National Geographic : 1974 Aug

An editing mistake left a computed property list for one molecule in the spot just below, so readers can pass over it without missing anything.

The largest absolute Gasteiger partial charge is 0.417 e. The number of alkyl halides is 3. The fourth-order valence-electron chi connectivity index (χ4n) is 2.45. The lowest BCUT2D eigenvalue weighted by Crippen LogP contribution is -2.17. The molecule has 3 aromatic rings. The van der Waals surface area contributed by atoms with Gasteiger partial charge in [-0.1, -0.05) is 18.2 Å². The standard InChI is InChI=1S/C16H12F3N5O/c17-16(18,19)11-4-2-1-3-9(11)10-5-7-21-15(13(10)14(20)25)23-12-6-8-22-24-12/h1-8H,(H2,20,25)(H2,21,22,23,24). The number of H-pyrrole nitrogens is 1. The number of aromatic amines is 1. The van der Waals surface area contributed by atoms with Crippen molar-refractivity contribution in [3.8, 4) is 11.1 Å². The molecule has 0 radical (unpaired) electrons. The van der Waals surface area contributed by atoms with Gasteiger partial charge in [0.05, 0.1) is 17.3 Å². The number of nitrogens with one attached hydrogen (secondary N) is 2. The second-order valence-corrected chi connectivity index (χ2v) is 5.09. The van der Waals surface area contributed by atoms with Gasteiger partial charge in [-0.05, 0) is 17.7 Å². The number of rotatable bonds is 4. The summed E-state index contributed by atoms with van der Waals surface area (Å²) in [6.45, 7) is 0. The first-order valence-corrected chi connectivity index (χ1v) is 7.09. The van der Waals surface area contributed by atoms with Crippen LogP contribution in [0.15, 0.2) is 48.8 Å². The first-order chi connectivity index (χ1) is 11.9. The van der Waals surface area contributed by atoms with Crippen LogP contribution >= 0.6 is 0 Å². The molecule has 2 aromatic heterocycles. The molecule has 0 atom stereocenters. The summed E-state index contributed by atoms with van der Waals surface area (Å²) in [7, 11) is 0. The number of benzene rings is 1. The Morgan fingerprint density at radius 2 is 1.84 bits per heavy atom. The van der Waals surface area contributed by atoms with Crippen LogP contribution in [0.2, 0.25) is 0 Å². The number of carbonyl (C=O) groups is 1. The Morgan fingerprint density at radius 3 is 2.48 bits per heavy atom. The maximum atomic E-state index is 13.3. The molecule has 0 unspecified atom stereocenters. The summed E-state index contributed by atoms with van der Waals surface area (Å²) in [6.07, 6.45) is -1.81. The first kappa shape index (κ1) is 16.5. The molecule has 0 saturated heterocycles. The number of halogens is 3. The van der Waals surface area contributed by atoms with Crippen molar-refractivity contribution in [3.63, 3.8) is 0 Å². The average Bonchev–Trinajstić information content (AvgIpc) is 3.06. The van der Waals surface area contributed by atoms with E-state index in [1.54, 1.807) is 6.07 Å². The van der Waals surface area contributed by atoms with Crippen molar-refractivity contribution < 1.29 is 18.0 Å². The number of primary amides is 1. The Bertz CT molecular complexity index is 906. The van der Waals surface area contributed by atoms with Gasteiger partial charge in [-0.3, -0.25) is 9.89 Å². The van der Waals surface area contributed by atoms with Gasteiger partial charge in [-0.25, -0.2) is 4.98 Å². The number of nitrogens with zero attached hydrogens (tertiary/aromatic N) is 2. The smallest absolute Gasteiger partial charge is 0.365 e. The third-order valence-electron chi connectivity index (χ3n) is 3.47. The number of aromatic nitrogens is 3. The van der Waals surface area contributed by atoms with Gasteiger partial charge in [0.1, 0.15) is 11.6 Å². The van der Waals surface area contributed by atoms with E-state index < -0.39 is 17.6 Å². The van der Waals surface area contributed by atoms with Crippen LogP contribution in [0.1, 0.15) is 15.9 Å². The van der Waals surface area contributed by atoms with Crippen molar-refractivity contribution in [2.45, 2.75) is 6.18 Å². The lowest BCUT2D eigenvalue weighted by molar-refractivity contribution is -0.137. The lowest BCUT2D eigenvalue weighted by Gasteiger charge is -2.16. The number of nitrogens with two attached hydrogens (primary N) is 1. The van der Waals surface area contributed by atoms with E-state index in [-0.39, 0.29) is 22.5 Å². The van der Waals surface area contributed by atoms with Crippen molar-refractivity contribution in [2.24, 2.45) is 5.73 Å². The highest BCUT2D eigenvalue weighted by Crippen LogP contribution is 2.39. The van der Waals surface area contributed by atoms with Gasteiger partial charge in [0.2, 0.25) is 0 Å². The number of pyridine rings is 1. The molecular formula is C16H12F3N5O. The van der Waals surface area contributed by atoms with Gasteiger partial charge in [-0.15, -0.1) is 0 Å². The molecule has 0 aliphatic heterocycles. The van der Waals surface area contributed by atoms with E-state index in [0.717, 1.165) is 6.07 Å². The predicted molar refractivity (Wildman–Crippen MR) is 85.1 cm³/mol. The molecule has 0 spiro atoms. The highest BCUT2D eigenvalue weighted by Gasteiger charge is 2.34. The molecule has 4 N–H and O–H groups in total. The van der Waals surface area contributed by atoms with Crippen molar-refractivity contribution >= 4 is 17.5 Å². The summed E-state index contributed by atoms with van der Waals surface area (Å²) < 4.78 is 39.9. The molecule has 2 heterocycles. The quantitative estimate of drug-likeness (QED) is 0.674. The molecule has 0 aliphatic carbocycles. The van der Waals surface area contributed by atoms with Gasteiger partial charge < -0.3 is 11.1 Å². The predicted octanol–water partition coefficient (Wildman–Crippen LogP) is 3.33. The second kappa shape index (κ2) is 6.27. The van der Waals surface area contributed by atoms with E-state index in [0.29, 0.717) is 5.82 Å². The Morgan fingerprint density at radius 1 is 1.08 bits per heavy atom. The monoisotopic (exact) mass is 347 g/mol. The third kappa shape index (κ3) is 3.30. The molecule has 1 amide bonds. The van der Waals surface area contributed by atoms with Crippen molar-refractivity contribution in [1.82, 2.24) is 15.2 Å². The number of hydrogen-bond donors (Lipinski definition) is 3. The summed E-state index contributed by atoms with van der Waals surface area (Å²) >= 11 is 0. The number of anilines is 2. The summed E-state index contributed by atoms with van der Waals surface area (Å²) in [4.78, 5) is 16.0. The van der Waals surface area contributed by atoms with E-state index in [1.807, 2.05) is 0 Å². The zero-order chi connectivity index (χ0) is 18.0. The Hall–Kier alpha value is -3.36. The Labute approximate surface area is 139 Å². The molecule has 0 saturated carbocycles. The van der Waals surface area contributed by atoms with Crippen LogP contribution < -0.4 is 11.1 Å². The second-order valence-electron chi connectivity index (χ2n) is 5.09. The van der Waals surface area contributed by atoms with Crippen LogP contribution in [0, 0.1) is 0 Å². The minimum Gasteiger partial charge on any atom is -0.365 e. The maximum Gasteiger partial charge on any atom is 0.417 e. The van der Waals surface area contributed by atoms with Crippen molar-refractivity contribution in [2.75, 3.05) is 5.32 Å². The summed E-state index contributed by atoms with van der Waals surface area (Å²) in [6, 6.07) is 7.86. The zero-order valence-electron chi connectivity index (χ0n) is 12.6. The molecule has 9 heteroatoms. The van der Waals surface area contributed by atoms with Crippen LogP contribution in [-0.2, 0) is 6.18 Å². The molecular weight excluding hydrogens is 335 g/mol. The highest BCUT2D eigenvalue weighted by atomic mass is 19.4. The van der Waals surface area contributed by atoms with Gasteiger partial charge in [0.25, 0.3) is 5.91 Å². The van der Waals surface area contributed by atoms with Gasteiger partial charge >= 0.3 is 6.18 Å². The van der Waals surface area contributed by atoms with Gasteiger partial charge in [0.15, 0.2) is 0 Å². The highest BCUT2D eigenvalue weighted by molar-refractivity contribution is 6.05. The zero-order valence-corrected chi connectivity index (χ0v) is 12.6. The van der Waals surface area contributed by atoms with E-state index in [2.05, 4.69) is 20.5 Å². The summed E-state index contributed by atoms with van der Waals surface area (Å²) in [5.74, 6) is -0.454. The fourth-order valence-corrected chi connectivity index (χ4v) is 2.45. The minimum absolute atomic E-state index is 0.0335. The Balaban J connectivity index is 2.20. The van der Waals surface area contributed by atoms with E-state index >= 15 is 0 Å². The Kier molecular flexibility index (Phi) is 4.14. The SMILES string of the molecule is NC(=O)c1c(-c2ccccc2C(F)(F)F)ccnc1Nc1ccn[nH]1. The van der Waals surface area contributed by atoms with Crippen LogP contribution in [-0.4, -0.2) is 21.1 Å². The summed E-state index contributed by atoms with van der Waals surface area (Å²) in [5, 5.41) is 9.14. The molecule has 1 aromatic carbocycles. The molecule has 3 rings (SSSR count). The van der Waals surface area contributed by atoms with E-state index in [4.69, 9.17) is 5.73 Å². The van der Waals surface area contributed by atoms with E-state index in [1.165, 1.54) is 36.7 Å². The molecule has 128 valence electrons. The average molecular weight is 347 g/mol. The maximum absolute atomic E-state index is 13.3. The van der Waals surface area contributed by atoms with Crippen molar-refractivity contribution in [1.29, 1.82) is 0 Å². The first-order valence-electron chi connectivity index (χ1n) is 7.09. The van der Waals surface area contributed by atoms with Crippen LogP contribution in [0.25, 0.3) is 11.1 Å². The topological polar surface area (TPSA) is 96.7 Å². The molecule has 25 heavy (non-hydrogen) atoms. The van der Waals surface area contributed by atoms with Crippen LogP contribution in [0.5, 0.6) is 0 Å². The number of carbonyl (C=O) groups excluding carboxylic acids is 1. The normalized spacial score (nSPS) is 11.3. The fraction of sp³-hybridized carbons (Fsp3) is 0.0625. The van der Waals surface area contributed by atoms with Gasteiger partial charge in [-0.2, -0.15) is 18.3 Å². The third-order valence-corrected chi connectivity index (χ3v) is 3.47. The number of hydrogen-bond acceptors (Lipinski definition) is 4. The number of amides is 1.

and no reptiles except for lizards and the lizardlike tuatara inhabited New Zealand after the land broke away from the rib cage of Australia and drifted across the prehistoric sea. But wondrous birds developed, includ ing no fewer than 20 species of an ungainly grass-eating creature called the moa. The largest of the moas, Dinornis, grew as tall as the African elephant; another, Euryapterix gravis, was about the height of a man. The moa, knowing no enemies, was flight less. The Polynesians found these ostrichlike birds easy to kill and a marvelous source of food and clothing and bone tools; within 20 human lifetimes they exterminated the moa, and perhaps other species that occurred no where else on the planet. The men who hunted Dinornis and its smaller cousins, a peaceable people who engaged in little agriculture and left virtually no trace of their religion, were called by later Polynesians tangata whenua, "people of the land." But the name by which they are commonly known in English is the more appropriate one: moa-hunters. Tom Johnson has no connection with those earliest people. He, like all modern Maoris, claims descent from the warriors of one of the legendary seven canoes that came from Hawaiki, the mother-island of the east Poly nesians, around A.D. 1350. If the starting point was Tahiti, as some scholars believe, the voyage covered 2,400 miles. With only legends for sailing directions, the "people of the ca noes" made landfall on the precipitous coast of Aotearoa-"longbright world." There they planted their crops and their gods, absorbed the simpler population of moa-hunters (as often by cannibalism as by interbreeding), and multiplied into the fighting tribes that were afterward collectively called Maori. Sailing Dutchman Claims Discovery When the Dutchman Abel Janszoon Tas man, the European discoverer of New Zea land, arrived in 1642, he found the shore teeming with this fearless, fancifully tattooed people. In 1769-70 Capt. James Cook charted the coasts of both islands.* The Crown of England was not eager to annex this savage territory lying 14,000 miles from the home ports of the Royal Navy. But British adventurers, thirsty to kill whales *The September 1971 GEOGRAPHIC featured "Cap tain Cook: The Man Who Mapped the Pacific."